Oh dear, not another one.
CRKT has another version called the Eat'N Tool XL with additional features such as a bottle opener and can opener.
If I took that camping it would be a guarantee of WD-40 porridge with a soupçon of diesel-scrambled eggs.
No thanks. Tools in a tool bag; cutlery in a pencil case.
I am Multi-Spork! Prepare to eat your lithium-greased granola!
I can just imagine ending up at Accident & Emergency with a Spork attached to my cheek by its bottle-opener.
Sweet. I have been looking for a tactical spork to add to my EDC.
But seriously, what bolts could you use those wrenches on where something wouldn't be in the way?
It's cute - but it''s not the right set of tools for me. If I'm base camping, I can bring in a proper kit of tools, which lives in the back of my car anyway. If I'm actually in the backcountry, I don't think I'm likely to be carrying anything that's held together with nuts and bolts, so those hex wrenches and multiple screwdrivers are excess baggage. Spend the titanium on making the handle long enough to reach the bottom of my pot!
Then again, I'm seriously working on reducing pack weight . I'm trying to get to where my summer base weight (exclusive of consumables) is below 7 kg From Skin Out*. Gubbins like this has no place in a lightweight pack.
- I'm quoting the weight assuming on-trail travel. For a bushwhack, there is another 1.5-2 kg of necessary gear. And forget about lightweight in the winter. My traction gear (snowshoes, crampons, ice axe, poles) outweigh the pack, sleeping bag, sleeping pad and tent that I carry for summer trips.
maybe trail bikers will find it useful?
How about a spork with just a can opener at the other end?
That's a key ring, not a 'biner. Or maybe a Barbie 'biner for Barbie's Rock Climbing Action Playset.
If any thing, it will make a nice cock-ring and conversation piece at the "Bear Cave".
Analysis, Mr. Spork?
I'd presume the target audience is minimalist through-bikers -- the folks who trim the load to absolute minimum for multiday bike rides. Food chosen to be as compact and lightweight as possible; sleeping bag ditto; "tent" which is barely enough to be a water/bug barrier for the sleeping bag, etc.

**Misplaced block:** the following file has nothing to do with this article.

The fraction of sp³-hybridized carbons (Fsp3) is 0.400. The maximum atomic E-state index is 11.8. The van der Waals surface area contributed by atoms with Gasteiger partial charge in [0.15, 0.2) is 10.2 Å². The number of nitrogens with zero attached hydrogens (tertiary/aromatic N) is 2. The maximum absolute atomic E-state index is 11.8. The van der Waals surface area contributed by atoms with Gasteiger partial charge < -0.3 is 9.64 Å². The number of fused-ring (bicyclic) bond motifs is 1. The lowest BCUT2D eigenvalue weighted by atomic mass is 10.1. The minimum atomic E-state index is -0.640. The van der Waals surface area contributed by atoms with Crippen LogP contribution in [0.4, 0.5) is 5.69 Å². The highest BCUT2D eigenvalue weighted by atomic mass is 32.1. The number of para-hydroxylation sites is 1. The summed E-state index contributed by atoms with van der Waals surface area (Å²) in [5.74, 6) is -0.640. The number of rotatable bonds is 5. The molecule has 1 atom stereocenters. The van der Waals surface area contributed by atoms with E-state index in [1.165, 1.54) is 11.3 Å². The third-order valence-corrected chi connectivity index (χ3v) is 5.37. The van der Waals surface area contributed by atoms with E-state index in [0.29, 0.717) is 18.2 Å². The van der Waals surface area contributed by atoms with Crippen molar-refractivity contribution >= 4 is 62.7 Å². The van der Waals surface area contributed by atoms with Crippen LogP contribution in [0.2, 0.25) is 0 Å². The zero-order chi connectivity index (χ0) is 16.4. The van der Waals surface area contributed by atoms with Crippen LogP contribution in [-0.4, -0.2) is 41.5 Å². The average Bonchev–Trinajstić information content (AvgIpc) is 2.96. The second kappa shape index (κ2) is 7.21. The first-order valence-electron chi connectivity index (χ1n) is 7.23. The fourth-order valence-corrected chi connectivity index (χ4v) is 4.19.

Or folks who just want their multitool to include a spork for silliness' sake.
This thingy is pretty close to useless.
The XL one looks slightly less horrible.
I have a small multitool that's supposed to be a prybar, folding XActo knife, bottle opener, screwdriver etc. It's basically useless except for the XActo part (which is kind of handy; I wish they were all like that.). Whoever heard of a two inch long prybar?
I carry a plastic spork from Light My Fire when I'm backpacking, and it's long enough to reach the bottom of the pot. Even it has more features than I need--I've never needed the fork on the trail, and the serrated edge on one side of the fork just makes it uncomfortable to hold while stirring.
This CRKT model wouldn't do me any good. I'm pretty sure it wouldn't even be long enough to reach the bottom of my lexan cup. And I've never needed any of the other items on the trail. And it's hard to imagine where I would encounter a hex bolt with enough clear space around it to use this spork. The outline of this spork basically forms a triangle, which means there's always a corner jutting out to stop rotation of the wrench.
CRKT rolls out a lot of designs like this. They're clever about cramming things into a piece of flat steel, then calling it a multi-tool. The SpareTool is a good example. It includes the ubiquitous hex wrenches and bottle opener, a pry-bar, and a removable screwdriver bit that you use with the hex wrench. But in practice, the screwdriver bit just slides through the hex-hole, so it's somewhere on the spectrum between tricky and useless. The bottle opener is almost cutting-sharp, and imperils your hand when using the knife blade. The knife-blade is chisel-ground, so it's good for some tasks but not others. And the pry-bar... I never encountered a task where it was the right solution.
These things are gimmicky enough and cheap enough that people think, "What the heck, I'll give it a try." And when they find out that these are useless for almost every task, their low cost makes them easy to set aside. I guess there's no penalty for flawed design with products like this.
I have been working on my tool set, and after some consideration, I ended up with a DoohicKey (http://www.amazon.com/Nite-Ize-KMT-11-R3-DoohicKey-Multi-Tool/dp/B00FIX126K). Although the Leatherman Brewzer was a close contender, the lack of attaching carabiner was the deciding point. And for spoon and fork (no integrated or separated knife) I rather use the SeaToSummit spork (http://www.amazon.com/Sea-Summit-Titanium-Spork-Size/dp/B00184N72K) or the aircaft alloy set (http://www.amazon.com/Sea-Summit-Alpha-Utensil-Set/dp/B001PR06X8)
My full-handled titanium spork weighs almost nothing. And besides, most of the time when I think I'll need a multitool, I'm already carrying a knife, a hex set and tire levers, none of which come preinstalled on MultiSpork.
You need a proper handle for a table trebuchet and in a pinch I could use it as a stand in for other levers.
Buuu-huuuuuuut, if you could print ID on it, we could have Leeloo Dallas MultiSpork.
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